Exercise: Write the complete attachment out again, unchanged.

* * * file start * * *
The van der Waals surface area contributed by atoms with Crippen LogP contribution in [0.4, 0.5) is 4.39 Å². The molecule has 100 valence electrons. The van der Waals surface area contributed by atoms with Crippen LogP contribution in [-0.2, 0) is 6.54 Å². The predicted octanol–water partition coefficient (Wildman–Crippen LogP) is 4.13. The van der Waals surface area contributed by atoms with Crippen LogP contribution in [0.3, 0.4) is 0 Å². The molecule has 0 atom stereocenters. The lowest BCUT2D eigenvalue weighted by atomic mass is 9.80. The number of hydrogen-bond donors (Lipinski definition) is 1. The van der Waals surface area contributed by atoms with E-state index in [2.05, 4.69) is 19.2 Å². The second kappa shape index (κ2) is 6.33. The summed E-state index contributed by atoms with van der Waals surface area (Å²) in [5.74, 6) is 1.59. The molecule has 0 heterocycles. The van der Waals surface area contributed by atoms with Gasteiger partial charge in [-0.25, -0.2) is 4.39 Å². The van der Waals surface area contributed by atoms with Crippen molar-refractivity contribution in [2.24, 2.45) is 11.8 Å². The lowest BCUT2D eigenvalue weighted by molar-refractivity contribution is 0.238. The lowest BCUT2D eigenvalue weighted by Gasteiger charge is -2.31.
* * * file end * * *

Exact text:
The van der Waals surface area contributed by atoms with Crippen LogP contribution in [0.4, 0.5) is 4.39 Å². The molecule has 100 valence electrons. The van der Waals surface area contributed by atoms with Crippen LogP contribution in [-0.2, 0) is 6.54 Å². The predicted octanol–water partition coefficient (Wildman–Crippen LogP) is 4.13. The van der Waals surface area contributed by atoms with Crippen LogP contribution in [0.3, 0.4) is 0 Å². The molecule has 0 atom stereocenters. The lowest BCUT2D eigenvalue weighted by atomic mass is 9.80. The number of hydrogen-bond donors (Lipinski definition) is 1. The van der Waals surface area contributed by atoms with E-state index in [2.05, 4.69) is 19.2 Å². The second kappa shape index (κ2) is 6.33. The summed E-state index contributed by atoms with van der Waals surface area (Å²) in [5.74, 6) is 1.59. The molecule has 0 heterocycles. The van der Waals surface area contributed by atoms with Gasteiger partial charge in [-0.25, -0.2) is 4.39 Å². The van der Waals surface area contributed by atoms with Crippen molar-refractivity contribution in [2.24, 2.45) is 11.8 Å². The lowest BCUT2D eigenvalue weighted by molar-refractivity contribution is 0.238. The lowest BCUT2D eigenvalue weighted by Gasteiger charge is -2.31.